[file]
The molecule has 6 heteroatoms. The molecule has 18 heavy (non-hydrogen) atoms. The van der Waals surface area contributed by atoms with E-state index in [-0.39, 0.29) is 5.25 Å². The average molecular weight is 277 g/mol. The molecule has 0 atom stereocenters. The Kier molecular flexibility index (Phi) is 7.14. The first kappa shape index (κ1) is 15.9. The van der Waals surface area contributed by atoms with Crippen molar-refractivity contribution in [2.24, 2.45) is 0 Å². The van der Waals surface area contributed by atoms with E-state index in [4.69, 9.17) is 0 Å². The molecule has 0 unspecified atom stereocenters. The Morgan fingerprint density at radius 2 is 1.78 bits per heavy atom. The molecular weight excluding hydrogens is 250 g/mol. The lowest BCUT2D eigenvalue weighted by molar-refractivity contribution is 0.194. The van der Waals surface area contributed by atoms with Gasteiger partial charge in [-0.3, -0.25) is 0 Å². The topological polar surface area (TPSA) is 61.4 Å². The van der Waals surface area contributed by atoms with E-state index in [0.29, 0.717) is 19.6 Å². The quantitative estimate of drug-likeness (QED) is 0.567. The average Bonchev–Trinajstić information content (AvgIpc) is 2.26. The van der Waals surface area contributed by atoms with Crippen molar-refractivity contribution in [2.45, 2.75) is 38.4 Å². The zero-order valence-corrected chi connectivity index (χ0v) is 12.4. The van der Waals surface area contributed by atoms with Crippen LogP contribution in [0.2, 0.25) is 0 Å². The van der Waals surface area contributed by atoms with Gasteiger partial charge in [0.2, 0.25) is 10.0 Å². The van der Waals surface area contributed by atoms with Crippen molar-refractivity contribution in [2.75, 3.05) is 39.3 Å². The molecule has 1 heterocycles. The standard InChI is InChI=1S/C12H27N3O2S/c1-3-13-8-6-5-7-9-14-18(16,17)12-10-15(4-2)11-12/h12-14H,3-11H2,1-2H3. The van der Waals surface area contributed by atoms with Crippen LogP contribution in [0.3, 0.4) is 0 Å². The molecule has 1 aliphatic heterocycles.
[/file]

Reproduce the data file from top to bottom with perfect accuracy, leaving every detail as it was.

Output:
The molecule has 6 heteroatoms. The molecule has 18 heavy (non-hydrogen) atoms. The van der Waals surface area contributed by atoms with E-state index in [-0.39, 0.29) is 5.25 Å². The average molecular weight is 277 g/mol. The molecule has 0 atom stereocenters. The Kier molecular flexibility index (Phi) is 7.14. The first kappa shape index (κ1) is 15.9. The van der Waals surface area contributed by atoms with Crippen molar-refractivity contribution in [2.24, 2.45) is 0 Å². The van der Waals surface area contributed by atoms with E-state index in [4.69, 9.17) is 0 Å². The molecule has 0 unspecified atom stereocenters. The Morgan fingerprint density at radius 2 is 1.78 bits per heavy atom. The molecular weight excluding hydrogens is 250 g/mol. The lowest BCUT2D eigenvalue weighted by molar-refractivity contribution is 0.194. The van der Waals surface area contributed by atoms with Gasteiger partial charge in [-0.3, -0.25) is 0 Å². The topological polar surface area (TPSA) is 61.4 Å². The van der Waals surface area contributed by atoms with E-state index in [0.29, 0.717) is 19.6 Å². The quantitative estimate of drug-likeness (QED) is 0.567. The average Bonchev–Trinajstić information content (AvgIpc) is 2.26. The van der Waals surface area contributed by atoms with Crippen molar-refractivity contribution in [2.45, 2.75) is 38.4 Å². The zero-order valence-corrected chi connectivity index (χ0v) is 12.4. The van der Waals surface area contributed by atoms with Crippen LogP contribution in [0.2, 0.25) is 0 Å². The van der Waals surface area contributed by atoms with Gasteiger partial charge in [0.2, 0.25) is 10.0 Å². The van der Waals surface area contributed by atoms with Crippen molar-refractivity contribution in [2.75, 3.05) is 39.3 Å². The molecule has 1 heterocycles. The standard InChI is InChI=1S/C12H27N3O2S/c1-3-13-8-6-5-7-9-14-18(16,17)12-10-15(4-2)11-12/h12-14H,3-11H2,1-2H3. The van der Waals surface area contributed by atoms with Crippen LogP contribution in [0.3, 0.4) is 0 Å². The molecule has 1 aliphatic heterocycles.